This unsurprisingly gives stucco a few distinct advantages. For example, since the surface of the house is seamless layer of plaster, it eliminates any ‘weak points’ usually created along the seam of siding segments. Additionally, stucco is much less susceptible to mold and fire issues.

For stucco to do its job, however, it has to be properly maintained. This means addressing any stucco cracks or other stucco damage that could happen along the way.

How Stucco Cracks Happen

In the following article Kevin Hughes of Performance Painting Contractors, Inc. details how cracks can happen and the problems that untreated damage can cause. He writes…

Though cracks in stucco can occur due to different factors, including wrong mix proportions, insufficient mixing, poor workmanship, seismic movement and seasonal changes, two leading causes of cracks in stucco are the house settling process and shrinkage-induced stresses, which typically occur during the drying period. Now that you know why stucco cracks, let’s find out how serious a stucco crack can be.

Hairline cracks aren’t as serious as deep cracks. However, they can provide a pathway for moisture and water to enter into a wall system. Once moisture or water gets inside a wall, it will inevitably cause further damage. As an example, water that gets behind stucco will soften the material it comes in contact with, eventually causing stucco to break away and fall off in sheets. Moisture and water trapped inside walls can lead to additional problems, such as paint failure, wood rot, mold growth, musty smell, swollen drywall and irreparable damage.

You can read his article about how serious are stucco cracks in it’s entirety .

Stucco Crack Repair Vs. Stucco Replacement

Considering the potential problems stucco cracks can lead to, you are left with two real choices of action: replace or repair stucco. Though complete replacement has it’s advantageous, it tends to be the more costly route and may not always be necessary.

In this article, guys at Nolan Painting talk about stucco crack repair versus stucco replacement:

If you already have plaster or stucco on your walls, removing it entirely can actually be more costly than simply calling in the professionals for repair. Even after you take off the surface layer, you’re then faced with the cost of installing an entirely new interior surface. If your home already has plaster or stucco, quality care and upkeep are investments that just make sense.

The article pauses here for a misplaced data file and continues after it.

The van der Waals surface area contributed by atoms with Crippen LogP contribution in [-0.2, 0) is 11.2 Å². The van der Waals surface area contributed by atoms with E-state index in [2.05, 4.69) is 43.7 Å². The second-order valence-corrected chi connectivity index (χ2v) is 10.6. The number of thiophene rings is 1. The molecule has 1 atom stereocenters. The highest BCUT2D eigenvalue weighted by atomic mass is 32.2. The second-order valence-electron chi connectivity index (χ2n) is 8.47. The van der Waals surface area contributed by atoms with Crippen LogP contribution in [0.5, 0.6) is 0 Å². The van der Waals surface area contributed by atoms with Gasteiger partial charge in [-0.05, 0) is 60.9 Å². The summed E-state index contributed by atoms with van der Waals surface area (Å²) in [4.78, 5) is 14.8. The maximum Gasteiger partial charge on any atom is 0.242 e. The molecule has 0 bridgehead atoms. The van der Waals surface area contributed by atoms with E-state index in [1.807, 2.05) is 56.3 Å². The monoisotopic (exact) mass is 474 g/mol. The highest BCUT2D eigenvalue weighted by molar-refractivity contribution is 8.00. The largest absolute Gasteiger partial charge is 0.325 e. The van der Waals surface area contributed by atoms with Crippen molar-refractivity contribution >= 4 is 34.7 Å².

Read full article about stucco repairing vs. replacing stucco.

Repairing Stucco Cracks

So you know stucco cracks should be addressed sooner rather than later and you’ve decided to repair it. Now what? Well, your course of action depends on the type of damage you’re dealing with. While deep cracks and other significant damage should generally be handled by professionals, hairline cracks can make a great do-it-yourself project.
In the following article, The Stucco Guy outlines how to properly identify and fix hairline cracks in your stucco and the supplies you need to do so:

Many homes that have stucco as an exterior coating have cracking issues, but most of them can be repaired quite easily. There are different kind of cracks that appear and knowing how to go about fixing them is half the battle.

There are different kinds of cracks, distinguished mainly by their size and pattern on the wall itself. One can determine the cause of the crack by looking at the wall’s design, the size of the crack and the pattern.

Complete article about stucco repair.

As you may already very well know stucco provides homeowners with many great benefits, but to do so, it must be properly maintained. Regardless of the reason, stucco cracks and other stucco damage will happen to every home sooner or later. By hiring  professional stucco repair contractors to perform stucco repair services to take care of an affected region in a timely fashion, homeowners can save time, money, and any future damage that stucco cracks can create.

Stucco Repair Pros of will be excited to take care of any of your stucco crack repair or any other stucco repair projects for you. Please call our office at (904) 606-5353 to schedule a no-obligation quote or you can simply fill out our Estimate Request form on top right.. We will be more than happy to help.

Learn More About Stucco Repair Pros

You can always learn about our Residential Stucco Repair service as well as our Commercial Stucco Repair services.